President Obama will welcome NATO leaders to a Chicago summit on Afghanistan in just ten days. Pakistan is regarded as a key player in settling Afghan issues. However, Pakistan may not attend the summit either of its own choice or because it is not asked.
Recent remarks by the NATO general secretary Anders Rasmussen implied that unless Pakistan reopens NATO supply routes that it will not be welcome at the May 20-21 meetings. The remarks seem to imply that the price of an invitation to Pakistan is reopening NATO transit routes through Pakistan to Afghanistan.
The ubiquitous anonymous American official was available for comment: "But we'll have to see what progress Pakistan can make in the coming days to determine whether they might ultimately be issued an invitation." There are to be talks next week between Pakistan and Washington about reopening the transit routes and repairing relations. However, Pakistan has its demands too.
One prominent demand is the end of drone attacks. The parliament set this as a condition for reopening the transit routes. However the U.S. has made it clear that it will not stop the drone strikes. Pakistan has suggested that there are talks about alternatives to the strikes, but it is hard to know what these would be except for more ground actions by the Pakistani military.
Two weeks ago the Pentagon released a report that claimed that militants "still operate with impunity from sanctuaries in Pakistan." If this is so the U.S. is unlikely to give up drone attacks. On the other hand Pakistan has an interest in retaining relations with groups that have influence in Afghanistan now and may have more after a NATO withdrawal. To listen to the righteous moralising of NATO and the U.S. about Pakistan consorting with terrorists is somewhat bemusing when the U.S. itself funded and had close relationships with the same type of jihadists when the Soviets were in Afghanistan.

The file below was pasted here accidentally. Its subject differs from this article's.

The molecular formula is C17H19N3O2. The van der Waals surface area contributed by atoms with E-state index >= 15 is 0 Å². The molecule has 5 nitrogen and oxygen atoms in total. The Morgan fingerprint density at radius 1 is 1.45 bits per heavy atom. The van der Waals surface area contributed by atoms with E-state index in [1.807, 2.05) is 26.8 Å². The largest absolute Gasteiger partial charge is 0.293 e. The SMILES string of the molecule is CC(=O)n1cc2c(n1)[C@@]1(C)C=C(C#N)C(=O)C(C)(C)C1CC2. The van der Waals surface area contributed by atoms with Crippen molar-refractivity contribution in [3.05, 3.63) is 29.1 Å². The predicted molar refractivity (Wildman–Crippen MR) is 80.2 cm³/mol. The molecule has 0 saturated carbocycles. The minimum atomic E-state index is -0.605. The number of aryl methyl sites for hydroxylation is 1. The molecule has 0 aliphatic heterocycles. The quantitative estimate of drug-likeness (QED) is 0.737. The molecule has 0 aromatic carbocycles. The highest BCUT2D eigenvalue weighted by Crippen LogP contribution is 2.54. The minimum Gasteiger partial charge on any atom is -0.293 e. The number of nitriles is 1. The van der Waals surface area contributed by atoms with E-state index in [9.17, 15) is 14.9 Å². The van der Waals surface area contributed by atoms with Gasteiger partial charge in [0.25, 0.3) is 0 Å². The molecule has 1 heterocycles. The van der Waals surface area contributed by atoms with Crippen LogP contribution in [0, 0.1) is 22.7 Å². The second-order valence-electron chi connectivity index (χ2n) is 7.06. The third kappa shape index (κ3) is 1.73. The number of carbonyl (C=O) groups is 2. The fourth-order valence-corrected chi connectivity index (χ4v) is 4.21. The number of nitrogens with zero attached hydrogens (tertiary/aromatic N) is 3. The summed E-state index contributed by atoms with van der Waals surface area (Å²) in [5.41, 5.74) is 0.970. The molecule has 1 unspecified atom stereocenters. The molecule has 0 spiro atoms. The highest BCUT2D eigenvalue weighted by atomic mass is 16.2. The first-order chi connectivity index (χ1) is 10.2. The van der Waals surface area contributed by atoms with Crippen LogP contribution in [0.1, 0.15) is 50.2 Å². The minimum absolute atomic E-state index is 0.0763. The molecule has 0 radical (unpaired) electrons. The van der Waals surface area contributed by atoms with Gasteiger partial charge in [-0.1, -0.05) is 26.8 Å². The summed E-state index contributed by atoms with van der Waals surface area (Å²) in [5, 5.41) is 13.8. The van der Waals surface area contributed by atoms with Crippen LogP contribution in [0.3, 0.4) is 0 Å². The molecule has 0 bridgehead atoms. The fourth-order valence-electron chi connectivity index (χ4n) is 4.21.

Obama hopes that the Chicago Summit will throw support behind the Strategic Partnership he signed recently with Karzai. The agreement sets out some of the parameters of relationships after the pullout of most troops in 2014. The Afghans will take over most of security. However, the Afghan government will need billions in aid to keep afloat every year. Obama will be trying to pry donations out of reluctant NATO countries as much of the cost will fall upon the U.S. taxpayer.
Obama said: "In Chicago, the international community will express support for this plan and for Afghanistan's future. And I have made it clear to its neighbor—Pakistan—that it can and should be an equal partner in this process in a way that respects Pakistan's sovereignty, interests and democratic institutions." Of course Obama's officials have made it clear that there will no stopping drone strikes. Pakistan will be an equal partner but only on terms dictated by the U.S. and NATO.
It remains to be seen whether the Pakistani government can give up the demand that the drone attacks cease in order to get an invitation to the summit. Such a move might be an invitation to political disaster at home. It might be safer to announce a boycott first and then not be issued an invitation anyway.